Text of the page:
Democrats who reach the White House do not necessarily play into the hands of Europeans. It is up to them to unify their voice to pass their agendas.

-OpEd-

The inauguration of Joe Biden opens a new chapter in the history of the United States, one filled with hopes that may quickly prove to be excessive. A new "New Deal" promises a shift in public health, diplomacy, and welfare for the American people.

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eyes on the U.S.
Julie Chauveau

What Trump's Twitter Ban Means For The Rest Of The World

By closing Donald Trump's social media accounts, the Big Tech platforms have recognized for the first time their fundamental responsibility for the content they broadcast. But for this and other reasons that now also means the regulators must step up.

-OpEd-

PARIS — Do we have the right to silence a man for taking extreme positions, particularly if we are a private company? And what if the individual in question is the democratically elected head of state? These philosophical questions have suddenly become urgent with Twitter's decision to ban the account of the American president, Donald Trump, after the whole world watched in dismay as his supporters invaded the Capitol.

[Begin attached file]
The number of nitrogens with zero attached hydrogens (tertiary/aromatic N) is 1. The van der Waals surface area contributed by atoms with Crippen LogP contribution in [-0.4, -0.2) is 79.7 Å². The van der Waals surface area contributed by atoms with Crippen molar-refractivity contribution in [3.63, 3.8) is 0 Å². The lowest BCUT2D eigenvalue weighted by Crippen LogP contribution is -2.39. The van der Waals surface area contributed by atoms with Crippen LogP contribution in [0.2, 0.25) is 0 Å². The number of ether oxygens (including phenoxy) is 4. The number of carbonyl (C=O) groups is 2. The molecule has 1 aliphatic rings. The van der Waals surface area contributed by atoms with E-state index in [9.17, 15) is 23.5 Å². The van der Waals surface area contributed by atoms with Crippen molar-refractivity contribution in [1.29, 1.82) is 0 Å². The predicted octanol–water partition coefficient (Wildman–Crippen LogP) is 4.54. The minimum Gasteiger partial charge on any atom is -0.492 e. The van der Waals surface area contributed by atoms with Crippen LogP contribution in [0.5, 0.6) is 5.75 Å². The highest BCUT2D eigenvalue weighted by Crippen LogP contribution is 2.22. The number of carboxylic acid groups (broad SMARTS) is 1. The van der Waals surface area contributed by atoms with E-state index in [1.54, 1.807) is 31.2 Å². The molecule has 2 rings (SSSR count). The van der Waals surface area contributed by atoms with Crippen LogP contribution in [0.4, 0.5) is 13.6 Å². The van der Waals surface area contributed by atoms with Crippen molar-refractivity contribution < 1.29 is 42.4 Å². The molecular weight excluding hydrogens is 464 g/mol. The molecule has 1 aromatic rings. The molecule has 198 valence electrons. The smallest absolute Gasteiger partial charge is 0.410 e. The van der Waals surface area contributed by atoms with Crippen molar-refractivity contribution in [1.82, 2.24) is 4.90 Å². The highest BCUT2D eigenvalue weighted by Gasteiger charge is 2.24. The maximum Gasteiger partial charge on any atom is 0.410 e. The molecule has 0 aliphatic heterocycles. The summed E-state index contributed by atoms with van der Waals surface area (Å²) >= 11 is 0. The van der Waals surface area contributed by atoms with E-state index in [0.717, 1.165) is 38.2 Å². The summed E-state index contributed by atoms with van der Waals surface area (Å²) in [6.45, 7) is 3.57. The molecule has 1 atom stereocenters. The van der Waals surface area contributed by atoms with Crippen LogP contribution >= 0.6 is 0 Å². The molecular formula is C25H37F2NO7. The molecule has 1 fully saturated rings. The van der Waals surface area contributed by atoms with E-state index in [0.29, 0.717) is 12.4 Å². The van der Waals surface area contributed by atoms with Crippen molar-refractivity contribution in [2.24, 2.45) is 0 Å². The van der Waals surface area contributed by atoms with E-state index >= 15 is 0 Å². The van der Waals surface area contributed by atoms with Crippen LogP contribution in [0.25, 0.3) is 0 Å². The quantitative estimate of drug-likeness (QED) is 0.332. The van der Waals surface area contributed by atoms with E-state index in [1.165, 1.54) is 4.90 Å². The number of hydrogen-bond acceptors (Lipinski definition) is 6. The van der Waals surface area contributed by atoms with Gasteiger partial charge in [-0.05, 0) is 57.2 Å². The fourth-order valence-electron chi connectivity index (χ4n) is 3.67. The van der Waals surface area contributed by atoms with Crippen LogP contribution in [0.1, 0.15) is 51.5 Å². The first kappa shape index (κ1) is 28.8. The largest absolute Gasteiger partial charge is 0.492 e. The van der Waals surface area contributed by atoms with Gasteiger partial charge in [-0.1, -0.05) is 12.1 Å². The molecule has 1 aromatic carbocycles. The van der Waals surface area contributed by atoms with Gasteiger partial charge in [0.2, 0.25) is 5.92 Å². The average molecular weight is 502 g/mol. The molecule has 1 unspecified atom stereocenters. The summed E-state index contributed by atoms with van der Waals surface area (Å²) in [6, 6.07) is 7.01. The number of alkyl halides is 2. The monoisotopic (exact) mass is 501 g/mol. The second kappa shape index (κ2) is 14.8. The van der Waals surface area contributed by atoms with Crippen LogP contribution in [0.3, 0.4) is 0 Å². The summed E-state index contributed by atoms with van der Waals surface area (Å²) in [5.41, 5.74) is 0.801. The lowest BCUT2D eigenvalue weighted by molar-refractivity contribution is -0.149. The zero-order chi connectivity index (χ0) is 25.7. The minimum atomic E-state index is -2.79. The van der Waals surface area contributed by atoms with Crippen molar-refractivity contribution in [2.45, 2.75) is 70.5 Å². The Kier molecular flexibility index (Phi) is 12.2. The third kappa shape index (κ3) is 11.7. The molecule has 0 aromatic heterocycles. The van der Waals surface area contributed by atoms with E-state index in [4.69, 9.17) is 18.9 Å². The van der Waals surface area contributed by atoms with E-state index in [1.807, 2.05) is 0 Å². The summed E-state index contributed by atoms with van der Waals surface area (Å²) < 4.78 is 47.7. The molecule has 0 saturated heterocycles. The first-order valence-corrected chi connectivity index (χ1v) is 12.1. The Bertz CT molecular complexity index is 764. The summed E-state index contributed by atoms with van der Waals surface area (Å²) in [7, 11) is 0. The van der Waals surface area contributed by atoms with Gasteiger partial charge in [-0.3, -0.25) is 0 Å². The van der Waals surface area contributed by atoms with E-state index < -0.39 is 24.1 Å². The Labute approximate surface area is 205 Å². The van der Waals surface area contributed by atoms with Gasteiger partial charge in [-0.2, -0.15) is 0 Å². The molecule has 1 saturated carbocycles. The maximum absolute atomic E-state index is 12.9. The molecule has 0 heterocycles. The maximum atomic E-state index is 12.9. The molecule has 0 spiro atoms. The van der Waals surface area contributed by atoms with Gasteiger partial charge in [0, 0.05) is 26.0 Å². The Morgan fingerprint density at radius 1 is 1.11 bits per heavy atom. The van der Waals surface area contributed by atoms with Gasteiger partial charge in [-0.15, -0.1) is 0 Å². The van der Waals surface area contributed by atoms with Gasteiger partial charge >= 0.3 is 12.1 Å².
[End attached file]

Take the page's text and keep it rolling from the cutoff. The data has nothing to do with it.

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Geopolitics
Catherine Chatignoux

Rights v. Security: Europe's Inner Battle Against Terrorism

The Schengen Area is not a “sieve” that lets migrants in but, as recent events have shown, it is not a fortress either. The fundamental rights of individuals will always prevail over security requirements.

-Analysis-

PARIS — The journey of Brahim Aoussaoui, the jihadist who carried out an attack that killed three people in the Notre-Dame basilica in the southern French city of Nice on October 29, epitomizes the flaws of the Schengen Area.

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Geopolitics
David Barroux

Europe Is Right To Call Up Big Guns Against Big Tech

Europe is moving forward in a united front to force Big Tech that could lead to a historic showdown on the future of how the digital economy functions.

-OpEd-

PARIS — Facing the rise of Big Tech, which by now has crossed the line far too many times, European states had forgotten the three basic requirements that make any police force effective: political will and backing; the right laws to give it the means to take action; and, finally, it needs to be armed.